Independent presidential candidate, Robert F. Kennedy Jr., has come forward with the disclosure that he made two trips aboard the private aircraft of Jeffrey Epstein, the infamous sex offender. Rather than the single trip he’d previously reported, Kennedy corrected the record during a conversation with Fox News host, Jesse Watters, which took place on Tuesday evening.
Addressing his history with the disgraced financier, he confirmed, ‘Indeed, I traveled on Epstein’s plane, notoriously known as the ‘Lolita Express’, not once, but twice.’ The flights, he recounts, occurred in 1993, transporting him and his family to various destinations.
Kennedy shared specifics of these trips, explaining, ‘The first time was an Easter trip to Florida with my wife and our two offspring to visit my mother.’ His past wife, the late Mary Richardson Kennedy, accompanied him on that journey. Her tragic passing occurred in 2012 when she succumbed to her struggles with mental health by taking her own life.
Elaborating on the details of the second journey aboard the Epstein private jet, Robert F. Kennedy Jr. mentioned that it was a family vacation. ‘The trip,’ he recalled, ‘was one occasion when we went to Rapid City, South Dakota. Mary, my wife, and four of my kids joined us, and we went fossil hunting over the weekend. These are the only two instances in which I have set foot on Epstein’s private jet.’
In an attempt to quell any further speculation, Robert F. Kennedy Jr. assured interviewers that he had never flown solo on Epstein’s aircraft. Reinforcing his point, he reiterated, ‘I want to make it clear: I never traveled alone on that plane. These instances occurred three decades ago, in 1993, a time when Jeffrey Epstein’s sinister activities were still regarding his sex crimes were not yet common knowledge.’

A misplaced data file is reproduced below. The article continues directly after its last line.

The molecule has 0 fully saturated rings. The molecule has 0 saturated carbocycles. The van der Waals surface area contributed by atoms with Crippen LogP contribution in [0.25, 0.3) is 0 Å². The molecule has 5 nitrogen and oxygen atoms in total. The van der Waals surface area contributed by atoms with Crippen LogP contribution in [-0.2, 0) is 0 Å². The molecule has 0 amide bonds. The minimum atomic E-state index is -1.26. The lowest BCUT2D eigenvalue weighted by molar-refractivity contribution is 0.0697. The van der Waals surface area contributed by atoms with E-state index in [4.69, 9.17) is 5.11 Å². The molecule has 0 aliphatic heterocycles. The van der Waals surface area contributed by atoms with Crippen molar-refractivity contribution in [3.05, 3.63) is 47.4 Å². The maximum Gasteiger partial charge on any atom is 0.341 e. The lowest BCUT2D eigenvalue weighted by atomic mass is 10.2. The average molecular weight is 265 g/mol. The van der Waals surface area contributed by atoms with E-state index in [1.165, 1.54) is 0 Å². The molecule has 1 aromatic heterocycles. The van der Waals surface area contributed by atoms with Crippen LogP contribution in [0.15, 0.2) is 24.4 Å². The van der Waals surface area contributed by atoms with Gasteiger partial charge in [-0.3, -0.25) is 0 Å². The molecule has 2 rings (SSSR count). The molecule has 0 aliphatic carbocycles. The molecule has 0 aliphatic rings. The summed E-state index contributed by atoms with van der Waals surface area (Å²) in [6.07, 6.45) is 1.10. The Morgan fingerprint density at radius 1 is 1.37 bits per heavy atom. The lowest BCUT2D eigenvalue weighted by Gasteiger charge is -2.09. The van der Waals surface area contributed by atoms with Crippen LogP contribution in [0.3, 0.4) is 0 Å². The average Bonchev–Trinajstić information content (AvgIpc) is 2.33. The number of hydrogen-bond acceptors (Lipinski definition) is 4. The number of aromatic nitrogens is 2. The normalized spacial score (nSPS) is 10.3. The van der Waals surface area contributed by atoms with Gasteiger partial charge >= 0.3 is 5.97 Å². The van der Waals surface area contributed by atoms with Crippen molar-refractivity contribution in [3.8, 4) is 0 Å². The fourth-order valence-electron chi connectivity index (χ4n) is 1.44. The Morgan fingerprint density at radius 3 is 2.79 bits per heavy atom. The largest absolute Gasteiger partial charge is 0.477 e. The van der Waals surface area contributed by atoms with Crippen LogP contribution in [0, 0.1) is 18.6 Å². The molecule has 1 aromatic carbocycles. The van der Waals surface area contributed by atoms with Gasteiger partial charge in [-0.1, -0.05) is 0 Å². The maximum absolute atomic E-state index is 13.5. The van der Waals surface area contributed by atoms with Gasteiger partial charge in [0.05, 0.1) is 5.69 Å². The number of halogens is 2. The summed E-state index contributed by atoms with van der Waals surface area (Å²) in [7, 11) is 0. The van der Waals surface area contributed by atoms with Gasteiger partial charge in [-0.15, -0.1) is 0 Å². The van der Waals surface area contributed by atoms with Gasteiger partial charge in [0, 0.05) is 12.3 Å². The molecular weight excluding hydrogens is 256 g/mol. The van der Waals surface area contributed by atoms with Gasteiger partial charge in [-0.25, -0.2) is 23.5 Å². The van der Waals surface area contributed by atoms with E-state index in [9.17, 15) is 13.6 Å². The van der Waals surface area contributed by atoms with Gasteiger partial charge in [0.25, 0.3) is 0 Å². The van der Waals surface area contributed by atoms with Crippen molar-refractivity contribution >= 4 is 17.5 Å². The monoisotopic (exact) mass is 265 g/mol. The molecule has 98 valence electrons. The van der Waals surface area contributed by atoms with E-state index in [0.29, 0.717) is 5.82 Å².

The 69-year-old presidential hopeful stressed his transparency in acknowledging the past linkage with Epstein since the beginning of his campaign. Kennedy pushed for a comprehensive public disclosure regarding the circumstances surrounding Epstein’s actions and any political figures that Epstein may have been involved with during the course of his dubious activities.
Continuing, Kennedy audaciously stated, ‘Yes, I do agree with you that it’s time for full transparency concerning this case. The public deserves real, truthful answers about the fate of Jeffrey Epstein and his interactions with other high-level politicians. Such information should not be concealed; it should be publicly accessible.’
Kennedy intensifies his call for complete scrutiny of the Epstein case, arguing against any censorship or redaction that may inhibit full disclosure. ‘There must be total transparency in this matter,’ he continued, ‘I fail to understand why any of those documentations would be redacted. What is the rationale for locking such vital information away from the citizens of America?’
Last month, Marsha Blackburn, a senator from Tennessee, appealed to the Senate Judiciary Committee to enforce a subpoena against Epstein’s estate. The intention behind this action was to obtain a comprehensive list of all individuals who might have traveled on Epstein’s notorious private plane, strengthening the case against him.
Blackburn, alarmed by the many allegations of abuse and human trafficking tied to Epstein, stressed the importance of uncovering everyone potentially implicated in such deplorable deeds. She underscored, ‘Given the horrid accusations enveloping Epstein, it’s of utmost importance to identify all possible accomplices in his detestable actions.’
Nevertheless, Blackburn faced a roadblock when her request for a subpoena was stymied by Senator Dick Durbin of Illinois, leading to disappointment and frustration. Blackburn, last week, expressed her suspicion and queried on X, ‘What exactly are the Democrats attempting to conceal?’
The denial of Blackburn’s request for the subpoena against Epstein’s estate by Senator Durbin prompted her to call it a low point in the long-standing history of the Judiciary Committee. ‘Durbin’s position represents a sad day for the renowned Judiciary Committee,” Blackburn stated, voicing her disappointment and disapproval of the decision.